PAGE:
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Sun Horse, Moon Horse

3.96  ·  Rating Details  ·  140 Ratings  ·  13 Reviews
Sun Horse, Moon Horse is the story of Lubrin Dhu, third son of the Chieftain of the Iceni - the Early Iron Age horse people, who live by their skill in breeding and driving their great horse herds on the high chalk downs.

As a child, Lubrin sees the patterns of a private magic in his mind's eye - in the vision of a galloping white mare leading her herd over the crest of a h
Published (first published 1977)
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Apr 02, 2013 Gale rated it really liked it

How much of himself must an artist put into his work, to validate it and give it his blessing, a life of its own? Warrior-youth Lubrien Dhu is the third son of the Chieftain in prehistoric Britain. Dark of skin and features in this nordic-looking clan, he feels stirrings in his mind to represent the natural world around him in two-dimensional form, but few admire dainty fingers or artistic insight in the Bronze Age.

We watch the dark one grow to young manhood, wh
Hazel West
A beautifully heart-wrenching story, as only Rosemary Sutcliff can write them. It's one of those books that is very hard to put into words, because it almost feels like if you do, you'll lose something in your heart about the story. In any case, I was easily able to sympathize with Lubrin, and how no one saw the world as he did--I know how he felt almost too well. There was just something so painfully beautiful about that and his story, that, while it was definitely sad, it was also something mu ...more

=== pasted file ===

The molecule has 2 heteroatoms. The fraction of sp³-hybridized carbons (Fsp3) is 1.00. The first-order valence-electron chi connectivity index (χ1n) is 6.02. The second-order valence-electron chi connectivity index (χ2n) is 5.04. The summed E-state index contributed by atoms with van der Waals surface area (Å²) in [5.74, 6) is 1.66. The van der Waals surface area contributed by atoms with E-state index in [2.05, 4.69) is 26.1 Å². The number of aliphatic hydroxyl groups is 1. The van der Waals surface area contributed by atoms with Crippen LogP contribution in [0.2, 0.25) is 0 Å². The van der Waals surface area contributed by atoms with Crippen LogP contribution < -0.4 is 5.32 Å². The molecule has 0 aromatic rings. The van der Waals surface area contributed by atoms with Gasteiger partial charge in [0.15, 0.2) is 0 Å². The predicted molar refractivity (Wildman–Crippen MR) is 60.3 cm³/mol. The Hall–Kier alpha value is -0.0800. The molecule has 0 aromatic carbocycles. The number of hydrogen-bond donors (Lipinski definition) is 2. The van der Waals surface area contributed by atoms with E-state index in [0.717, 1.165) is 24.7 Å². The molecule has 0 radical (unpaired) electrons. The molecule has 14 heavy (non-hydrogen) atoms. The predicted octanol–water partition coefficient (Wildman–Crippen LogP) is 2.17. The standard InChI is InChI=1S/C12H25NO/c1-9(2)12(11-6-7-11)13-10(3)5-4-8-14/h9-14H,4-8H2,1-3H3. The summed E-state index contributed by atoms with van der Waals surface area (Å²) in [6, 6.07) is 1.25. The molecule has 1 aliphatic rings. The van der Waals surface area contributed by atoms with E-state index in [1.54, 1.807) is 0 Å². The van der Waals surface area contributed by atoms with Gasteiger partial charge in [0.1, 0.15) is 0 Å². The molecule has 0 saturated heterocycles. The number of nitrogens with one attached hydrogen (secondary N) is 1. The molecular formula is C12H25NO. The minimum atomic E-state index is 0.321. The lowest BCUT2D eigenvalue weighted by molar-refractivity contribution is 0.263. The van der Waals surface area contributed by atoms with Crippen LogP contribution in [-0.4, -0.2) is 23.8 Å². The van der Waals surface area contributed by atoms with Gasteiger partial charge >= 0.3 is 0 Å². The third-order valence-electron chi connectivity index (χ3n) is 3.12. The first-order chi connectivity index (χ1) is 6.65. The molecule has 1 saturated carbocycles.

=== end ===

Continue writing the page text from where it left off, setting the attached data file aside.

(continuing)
Dec 28, 2015 Simina rated it it was amazing
This is, I think, one of Sutcliff's lesser-known books, but, if I think about it objectively, I would say that it is also among her best. In this rather short story, she offers a possible background to the making of the White Horse of Uffington. The book is typical Sutcliff, dark and harsh at times, with a few glimmers of hope here and there. It's filled with the theme of sacrifice - the idea of the sacrifice a ruler has to make for his people, that is present in one form or another in most of S ...more
Nov 23, 2015 Meredith rated it it was amazing
Rosemary Sutcliff presents a creation myth for the White Horse of Uffington, which was carved into the hillside chalk during the late Bronze or early Iron Age. Sutcliff's real gift is her ability to distill people belonging to remote and alien cultures down to their essential humanness, making them -- their lives, their emotions, and their dreams -- as accessible as those of any contemporary person. Like Shakespeare, Sutcliff also has the ability to lay bare someone's entire character with a sin ...more
Lesley Arrowsmith
Oct 05, 2013 Lesley Arrowsmith rated it really liked it
I had mis-remembered this book. I knew I'd read it, and I knew I had thought it was good - but I had forgotten the inevitability of the ending. I started re-reading it, thinking there were bits of Warrior Scarlet there in the friendship between Lubrin and Dara - and about halfway through it grabbed around my heart and never let go, and I cried at the ending, which was exactly the right ending.
It's also good, in a time where films seem to show that violence is the only answer, and heroes have to
Jul 06, 2013 Jas rated it it was amazing